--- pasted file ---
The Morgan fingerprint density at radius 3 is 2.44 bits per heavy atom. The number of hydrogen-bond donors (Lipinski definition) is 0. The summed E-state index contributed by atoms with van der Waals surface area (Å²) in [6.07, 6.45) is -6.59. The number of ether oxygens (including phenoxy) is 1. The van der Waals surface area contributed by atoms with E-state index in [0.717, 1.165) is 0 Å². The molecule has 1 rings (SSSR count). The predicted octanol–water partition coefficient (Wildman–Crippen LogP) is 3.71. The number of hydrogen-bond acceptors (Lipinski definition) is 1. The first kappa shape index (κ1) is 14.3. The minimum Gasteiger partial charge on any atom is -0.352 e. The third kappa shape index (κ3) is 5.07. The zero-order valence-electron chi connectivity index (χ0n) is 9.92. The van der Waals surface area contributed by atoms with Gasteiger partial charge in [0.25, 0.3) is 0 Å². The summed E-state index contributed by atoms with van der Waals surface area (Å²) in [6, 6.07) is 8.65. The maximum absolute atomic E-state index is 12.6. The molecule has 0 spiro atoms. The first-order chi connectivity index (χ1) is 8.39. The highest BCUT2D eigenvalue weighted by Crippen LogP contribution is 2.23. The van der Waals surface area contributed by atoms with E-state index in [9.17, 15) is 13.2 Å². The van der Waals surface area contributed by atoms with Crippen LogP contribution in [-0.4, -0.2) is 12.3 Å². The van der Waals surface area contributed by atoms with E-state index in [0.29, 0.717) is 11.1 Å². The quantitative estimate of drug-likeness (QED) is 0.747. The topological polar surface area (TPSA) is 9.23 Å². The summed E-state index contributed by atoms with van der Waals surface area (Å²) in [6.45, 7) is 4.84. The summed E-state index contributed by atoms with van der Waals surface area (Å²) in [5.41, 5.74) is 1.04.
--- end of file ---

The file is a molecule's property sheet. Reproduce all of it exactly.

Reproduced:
The Morgan fingerprint density at radius 3 is 2.44 bits per heavy atom. The number of hydrogen-bond donors (Lipinski definition) is 0. The summed E-state index contributed by atoms with van der Waals surface area (Å²) in [6.07, 6.45) is -6.59. The number of ether oxygens (including phenoxy) is 1. The van der Waals surface area contributed by atoms with E-state index in [0.717, 1.165) is 0 Å². The molecule has 1 rings (SSSR count). The predicted octanol–water partition coefficient (Wildman–Crippen LogP) is 3.71. The number of hydrogen-bond acceptors (Lipinski definition) is 1. The first kappa shape index (κ1) is 14.3. The minimum Gasteiger partial charge on any atom is -0.352 e. The third kappa shape index (κ3) is 5.07. The zero-order valence-electron chi connectivity index (χ0n) is 9.92. The van der Waals surface area contributed by atoms with Gasteiger partial charge in [0.25, 0.3) is 0 Å². The summed E-state index contributed by atoms with van der Waals surface area (Å²) in [6, 6.07) is 8.65. The maximum absolute atomic E-state index is 12.6. The molecule has 0 spiro atoms. The first-order chi connectivity index (χ1) is 8.39. The highest BCUT2D eigenvalue weighted by Crippen LogP contribution is 2.23. The van der Waals surface area contributed by atoms with E-state index in [9.17, 15) is 13.2 Å². The van der Waals surface area contributed by atoms with Crippen LogP contribution in [-0.4, -0.2) is 12.3 Å². The van der Waals surface area contributed by atoms with E-state index in [0.29, 0.717) is 11.1 Å². The quantitative estimate of drug-likeness (QED) is 0.747. The topological polar surface area (TPSA) is 9.23 Å². The summed E-state index contributed by atoms with van der Waals surface area (Å²) in [6.45, 7) is 4.84. The summed E-state index contributed by atoms with van der Waals surface area (Å²) in [5.41, 5.74) is 1.04.